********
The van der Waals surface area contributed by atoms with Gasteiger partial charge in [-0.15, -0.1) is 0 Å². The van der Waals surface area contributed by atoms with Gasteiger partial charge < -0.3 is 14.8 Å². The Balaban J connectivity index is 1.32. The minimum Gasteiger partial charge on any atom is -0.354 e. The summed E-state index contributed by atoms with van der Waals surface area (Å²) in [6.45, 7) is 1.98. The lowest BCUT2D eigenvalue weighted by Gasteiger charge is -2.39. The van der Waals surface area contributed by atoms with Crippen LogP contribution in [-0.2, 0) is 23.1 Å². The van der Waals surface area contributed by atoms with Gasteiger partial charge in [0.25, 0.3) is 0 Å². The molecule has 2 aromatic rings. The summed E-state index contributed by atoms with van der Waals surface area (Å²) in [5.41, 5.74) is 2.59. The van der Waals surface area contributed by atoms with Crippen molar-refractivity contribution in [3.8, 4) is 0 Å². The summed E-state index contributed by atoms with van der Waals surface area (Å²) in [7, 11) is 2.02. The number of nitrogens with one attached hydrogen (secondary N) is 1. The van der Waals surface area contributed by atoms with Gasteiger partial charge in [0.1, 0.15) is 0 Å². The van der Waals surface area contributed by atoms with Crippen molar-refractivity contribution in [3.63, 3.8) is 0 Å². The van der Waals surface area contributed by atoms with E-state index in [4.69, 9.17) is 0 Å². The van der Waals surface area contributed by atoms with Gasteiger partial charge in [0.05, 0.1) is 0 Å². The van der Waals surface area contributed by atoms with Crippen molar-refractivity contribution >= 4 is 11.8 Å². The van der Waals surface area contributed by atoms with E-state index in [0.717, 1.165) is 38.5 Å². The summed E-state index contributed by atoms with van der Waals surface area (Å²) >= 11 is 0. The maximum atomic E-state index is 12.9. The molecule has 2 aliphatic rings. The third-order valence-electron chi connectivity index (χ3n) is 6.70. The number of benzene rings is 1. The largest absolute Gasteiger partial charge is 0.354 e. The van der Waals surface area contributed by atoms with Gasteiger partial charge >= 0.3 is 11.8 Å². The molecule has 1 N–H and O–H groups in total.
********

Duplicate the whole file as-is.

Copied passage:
The van der Waals surface area contributed by atoms with Gasteiger partial charge in [-0.15, -0.1) is 0 Å². The van der Waals surface area contributed by atoms with Gasteiger partial charge < -0.3 is 14.8 Å². The Balaban J connectivity index is 1.32. The minimum Gasteiger partial charge on any atom is -0.354 e. The summed E-state index contributed by atoms with van der Waals surface area (Å²) in [6.45, 7) is 1.98. The lowest BCUT2D eigenvalue weighted by Gasteiger charge is -2.39. The van der Waals surface area contributed by atoms with Crippen LogP contribution in [-0.2, 0) is 23.1 Å². The van der Waals surface area contributed by atoms with Gasteiger partial charge in [0.25, 0.3) is 0 Å². The molecule has 2 aromatic rings. The summed E-state index contributed by atoms with van der Waals surface area (Å²) in [5.41, 5.74) is 2.59. The van der Waals surface area contributed by atoms with Crippen molar-refractivity contribution in [3.8, 4) is 0 Å². The summed E-state index contributed by atoms with van der Waals surface area (Å²) in [7, 11) is 2.02. The number of nitrogens with one attached hydrogen (secondary N) is 1. The van der Waals surface area contributed by atoms with Gasteiger partial charge in [0.1, 0.15) is 0 Å². The van der Waals surface area contributed by atoms with Crippen molar-refractivity contribution in [3.63, 3.8) is 0 Å². The van der Waals surface area contributed by atoms with E-state index in [4.69, 9.17) is 0 Å². The van der Waals surface area contributed by atoms with Gasteiger partial charge in [0.05, 0.1) is 0 Å². The van der Waals surface area contributed by atoms with Crippen molar-refractivity contribution >= 4 is 11.8 Å². The van der Waals surface area contributed by atoms with E-state index in [0.717, 1.165) is 38.5 Å². The summed E-state index contributed by atoms with van der Waals surface area (Å²) >= 11 is 0. The maximum atomic E-state index is 12.9. The molecule has 2 aliphatic rings. The third-order valence-electron chi connectivity index (χ3n) is 6.70. The number of benzene rings is 1. The largest absolute Gasteiger partial charge is 0.354 e. The van der Waals surface area contributed by atoms with Gasteiger partial charge >= 0.3 is 11.8 Å². The molecule has 1 N–H and O–H groups in total.